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MILTON ! thou should'st be living at this hour :
England hath need of thee: she is a fen
Of stagnant waters : altar, sword, and
pen, Fireside, the heroic wealth of hall and bower,
Have forfeited their ancient English dower
Of inward happiness. We are selfish men;
Oh! raise us up, return to us again ;
And give us manners, virtue, freedom, power.
Thy soul was like a Star, and dwelt apart:
Thou hadst a voice whose sound was like the sea : 10
Pure as the naked heavens, majestic, free,
So didst thou travel on life's common way,
In cheerful godliness; and yet thy heart
The lowliest duties on herself did lay.
With little here to do or see
Of things that in the great world be,
Sweet Daisy ! oft I talk to thee,
For thou art worthy,
Thou unassuming Common-place
Of Nature, with that homely face,
And yet with something of a grace,
Which Love makes for thee!
Oft on the dappled turf at ease
I sit, and play with similes,
Loose types of things through all degrees,
Thoughts of thy raising :
And many a fond and idle name
I give to thee, for praise or blame,
As is the humour of the game,
While I am gazing.
A nun demure, of lowly port;
Or sprightly maiden, of Love's court,
In thy simplicity the sport
Of all temptations;
A queen in crown of rubies drest;
A starveling in a scanty vest;
Are all, as seems to suit thee best,
A little cyclops, with one eye
Staring to threaten and defy,
That thought comes next--and instantly
The freak is over,
The shape will vanish-and behold
A silver shield with boss of gold,
That spreads itself some faery bold
In fight to cover !
I see thee glittering from afar-
And then thou art a pretty star,
Not quite so fair as many are
In heaven above thee!
Yet like a star, with glittering crest,
Self-poised in air thou seem'st to rest ;-
May peace come never to his nest
Who shall reprove thee !
Bright Flower! for by that name at last,
When all my reveries are past,
I call thee, and to that cleave fast,
Sweet silent creature !
That breath'st with me in sun and air,
Do thou, as thou art wont, repair
My heart with gladness, and a share
Of thy meek nature !
THERE is a Flower, the lesser Celandine,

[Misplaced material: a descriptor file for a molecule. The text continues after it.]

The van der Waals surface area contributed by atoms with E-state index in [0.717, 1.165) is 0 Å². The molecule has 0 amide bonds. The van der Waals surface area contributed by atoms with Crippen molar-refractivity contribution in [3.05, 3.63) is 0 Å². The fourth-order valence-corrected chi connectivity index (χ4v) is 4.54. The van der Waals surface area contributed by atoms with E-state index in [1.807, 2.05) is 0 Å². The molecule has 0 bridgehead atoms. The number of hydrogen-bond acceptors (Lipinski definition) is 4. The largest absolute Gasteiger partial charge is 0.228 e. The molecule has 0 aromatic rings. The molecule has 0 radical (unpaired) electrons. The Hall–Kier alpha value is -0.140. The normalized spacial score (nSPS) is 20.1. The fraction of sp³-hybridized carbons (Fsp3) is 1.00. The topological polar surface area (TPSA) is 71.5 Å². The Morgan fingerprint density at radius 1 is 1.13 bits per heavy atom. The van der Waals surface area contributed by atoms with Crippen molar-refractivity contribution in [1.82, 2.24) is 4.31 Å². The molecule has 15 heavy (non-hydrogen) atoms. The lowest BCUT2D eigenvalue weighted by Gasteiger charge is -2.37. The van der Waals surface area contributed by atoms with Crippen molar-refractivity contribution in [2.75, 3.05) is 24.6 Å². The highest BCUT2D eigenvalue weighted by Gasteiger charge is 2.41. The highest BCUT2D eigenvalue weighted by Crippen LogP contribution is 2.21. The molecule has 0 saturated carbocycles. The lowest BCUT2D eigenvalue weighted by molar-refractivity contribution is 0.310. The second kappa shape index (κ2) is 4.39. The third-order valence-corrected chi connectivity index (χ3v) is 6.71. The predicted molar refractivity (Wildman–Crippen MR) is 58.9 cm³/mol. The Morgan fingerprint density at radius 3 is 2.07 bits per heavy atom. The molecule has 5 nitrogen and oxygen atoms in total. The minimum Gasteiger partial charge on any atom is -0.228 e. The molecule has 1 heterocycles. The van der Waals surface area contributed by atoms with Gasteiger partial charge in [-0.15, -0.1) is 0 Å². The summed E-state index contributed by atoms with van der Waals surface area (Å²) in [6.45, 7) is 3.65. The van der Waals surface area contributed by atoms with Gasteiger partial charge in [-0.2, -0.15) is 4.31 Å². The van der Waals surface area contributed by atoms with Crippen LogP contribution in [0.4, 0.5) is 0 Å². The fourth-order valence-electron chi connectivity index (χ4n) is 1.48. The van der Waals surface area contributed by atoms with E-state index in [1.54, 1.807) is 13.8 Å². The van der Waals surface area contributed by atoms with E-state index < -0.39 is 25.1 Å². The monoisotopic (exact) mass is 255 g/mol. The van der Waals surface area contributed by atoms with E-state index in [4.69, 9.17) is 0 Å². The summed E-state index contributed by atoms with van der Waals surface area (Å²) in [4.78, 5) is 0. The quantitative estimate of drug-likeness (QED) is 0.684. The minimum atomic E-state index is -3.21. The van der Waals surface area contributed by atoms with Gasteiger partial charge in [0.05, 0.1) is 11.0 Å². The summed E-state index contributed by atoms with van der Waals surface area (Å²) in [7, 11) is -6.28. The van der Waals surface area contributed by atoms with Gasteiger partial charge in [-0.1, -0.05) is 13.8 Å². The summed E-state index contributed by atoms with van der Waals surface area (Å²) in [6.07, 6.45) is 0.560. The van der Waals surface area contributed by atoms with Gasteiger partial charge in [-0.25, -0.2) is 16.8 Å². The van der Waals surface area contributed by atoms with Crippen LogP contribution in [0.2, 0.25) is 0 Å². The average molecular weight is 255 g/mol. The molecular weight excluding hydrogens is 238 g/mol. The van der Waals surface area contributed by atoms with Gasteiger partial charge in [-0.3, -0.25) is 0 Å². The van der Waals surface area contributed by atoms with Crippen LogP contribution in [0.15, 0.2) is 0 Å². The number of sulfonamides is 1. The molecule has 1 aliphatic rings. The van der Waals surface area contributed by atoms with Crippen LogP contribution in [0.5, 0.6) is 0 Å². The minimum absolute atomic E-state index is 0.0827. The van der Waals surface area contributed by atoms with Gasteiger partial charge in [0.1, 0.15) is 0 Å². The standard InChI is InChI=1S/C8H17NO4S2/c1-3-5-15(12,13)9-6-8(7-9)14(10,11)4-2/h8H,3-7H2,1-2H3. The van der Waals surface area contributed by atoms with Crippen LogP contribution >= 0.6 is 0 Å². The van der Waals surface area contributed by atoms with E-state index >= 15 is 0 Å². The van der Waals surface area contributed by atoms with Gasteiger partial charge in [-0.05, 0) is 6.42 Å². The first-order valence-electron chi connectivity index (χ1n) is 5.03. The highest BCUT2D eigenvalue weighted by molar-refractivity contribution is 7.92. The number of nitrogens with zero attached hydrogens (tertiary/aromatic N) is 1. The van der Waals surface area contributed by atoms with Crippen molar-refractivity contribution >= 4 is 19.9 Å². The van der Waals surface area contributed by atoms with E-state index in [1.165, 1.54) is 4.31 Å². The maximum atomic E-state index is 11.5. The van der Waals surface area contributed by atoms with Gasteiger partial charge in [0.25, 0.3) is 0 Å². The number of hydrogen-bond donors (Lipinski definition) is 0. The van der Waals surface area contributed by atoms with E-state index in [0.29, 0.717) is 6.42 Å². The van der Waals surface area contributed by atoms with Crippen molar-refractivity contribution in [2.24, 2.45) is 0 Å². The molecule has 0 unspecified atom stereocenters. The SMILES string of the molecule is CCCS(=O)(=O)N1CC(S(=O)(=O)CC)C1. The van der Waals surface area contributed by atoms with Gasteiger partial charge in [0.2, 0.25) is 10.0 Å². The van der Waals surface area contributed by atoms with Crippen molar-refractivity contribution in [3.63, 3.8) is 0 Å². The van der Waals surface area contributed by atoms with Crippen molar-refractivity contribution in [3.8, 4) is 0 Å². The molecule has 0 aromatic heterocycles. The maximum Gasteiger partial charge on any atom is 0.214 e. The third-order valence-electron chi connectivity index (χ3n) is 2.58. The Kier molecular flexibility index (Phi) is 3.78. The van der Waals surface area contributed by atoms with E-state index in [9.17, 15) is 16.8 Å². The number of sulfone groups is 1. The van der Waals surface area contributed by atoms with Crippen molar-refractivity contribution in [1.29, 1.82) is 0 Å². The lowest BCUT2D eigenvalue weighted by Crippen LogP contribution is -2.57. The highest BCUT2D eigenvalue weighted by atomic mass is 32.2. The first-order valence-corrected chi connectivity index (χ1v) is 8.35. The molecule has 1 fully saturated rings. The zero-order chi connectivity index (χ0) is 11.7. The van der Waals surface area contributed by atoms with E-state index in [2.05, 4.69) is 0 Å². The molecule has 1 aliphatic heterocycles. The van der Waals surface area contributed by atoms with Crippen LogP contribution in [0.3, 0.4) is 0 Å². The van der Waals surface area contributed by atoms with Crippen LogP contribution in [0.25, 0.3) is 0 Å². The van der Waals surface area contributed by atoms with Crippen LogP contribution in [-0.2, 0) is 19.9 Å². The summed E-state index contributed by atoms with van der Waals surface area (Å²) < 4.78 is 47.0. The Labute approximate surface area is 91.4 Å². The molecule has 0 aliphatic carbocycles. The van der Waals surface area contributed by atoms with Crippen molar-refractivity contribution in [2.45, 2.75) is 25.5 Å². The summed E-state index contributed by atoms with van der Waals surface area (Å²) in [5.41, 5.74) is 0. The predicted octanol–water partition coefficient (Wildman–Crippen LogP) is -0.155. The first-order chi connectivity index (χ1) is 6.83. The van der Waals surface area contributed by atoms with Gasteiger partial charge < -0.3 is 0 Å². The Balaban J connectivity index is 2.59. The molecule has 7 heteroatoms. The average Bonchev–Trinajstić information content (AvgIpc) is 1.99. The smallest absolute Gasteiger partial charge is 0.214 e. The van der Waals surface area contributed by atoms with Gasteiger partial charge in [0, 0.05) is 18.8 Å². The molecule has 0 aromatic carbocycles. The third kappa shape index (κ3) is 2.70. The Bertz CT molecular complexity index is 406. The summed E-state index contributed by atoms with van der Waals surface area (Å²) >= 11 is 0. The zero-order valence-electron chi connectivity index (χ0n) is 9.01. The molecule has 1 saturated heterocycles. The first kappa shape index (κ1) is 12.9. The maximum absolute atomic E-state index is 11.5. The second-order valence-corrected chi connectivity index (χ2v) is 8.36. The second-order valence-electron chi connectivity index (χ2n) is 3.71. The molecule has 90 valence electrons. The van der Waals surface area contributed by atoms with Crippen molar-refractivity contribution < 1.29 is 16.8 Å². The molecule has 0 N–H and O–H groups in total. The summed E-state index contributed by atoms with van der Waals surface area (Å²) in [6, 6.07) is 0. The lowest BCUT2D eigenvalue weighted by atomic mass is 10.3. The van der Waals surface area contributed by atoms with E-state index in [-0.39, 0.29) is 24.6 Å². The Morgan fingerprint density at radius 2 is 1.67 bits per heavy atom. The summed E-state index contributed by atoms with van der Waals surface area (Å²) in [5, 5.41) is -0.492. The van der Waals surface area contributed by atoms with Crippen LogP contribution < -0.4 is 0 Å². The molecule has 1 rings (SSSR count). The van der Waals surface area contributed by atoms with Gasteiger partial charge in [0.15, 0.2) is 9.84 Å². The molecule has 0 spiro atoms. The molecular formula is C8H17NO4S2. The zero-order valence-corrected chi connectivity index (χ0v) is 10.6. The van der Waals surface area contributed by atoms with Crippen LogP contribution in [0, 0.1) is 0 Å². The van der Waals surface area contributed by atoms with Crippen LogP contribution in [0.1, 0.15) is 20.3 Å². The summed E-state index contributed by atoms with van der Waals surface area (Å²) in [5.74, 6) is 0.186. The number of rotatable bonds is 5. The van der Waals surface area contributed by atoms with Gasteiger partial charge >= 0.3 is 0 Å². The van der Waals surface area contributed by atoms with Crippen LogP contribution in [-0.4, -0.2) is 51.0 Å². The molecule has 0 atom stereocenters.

That shrinks, like many more, from cold and rain ;
And, the first moment that the sun may shine,
Bright as the sun himself, 'tis out again !
When hailstones have been falling, swarm on swarm, 5
Or blasts the green field and the trees distrest,
Oft have I seen it muffled up from harm,
In close self-shelter, like a Thing at rest.
But lately, one rough day, this Flower I passed,
And recognized it, though an altered form,
Now standing forth an offering to the blast,
And buffeted at will by rain and storm.
I stopped, and said with inly-muttered voice,
“It doth not love the shower, nor seek the cold :
This neither is its courage nor its choice,
But its necessity in being old.
The sunshine may not cheer it, nor the dew ;
It cannot help itself in its decay ;
Stiff in its members, withered, changed of hue."
And, in my spleen, I smiled that it was grey.
To be a Prodigal's Favourite-then, worse truth,
A Miser's Pensioner-behold our lot!
O Man, that from thy fair and shining youth
Age might but take the things Youth needed not !
A FLOCK of sheep that leisurely pass by,
One after one; the sound of rain, and bees
Murmuring; the fall of rivers, winds and seas,
Smooth fields, white sheets of water, and pure sky;
I have thought of all by turns, and yet do lie
Sleepless! and soon the small birds' melodies
Must hear, first uttered from my orchard trees;
And the first cuckoo's melancholy cry.
Even thus last night, and two nights more, I lay,
And could not win thee, Sleep! by any stealth :
So do not let me wear to-night away :
Without Thee what is all the morning's wealth ?
Come, blessed barrier between day and day,
Dear mother of fresh thoughts and joyous health !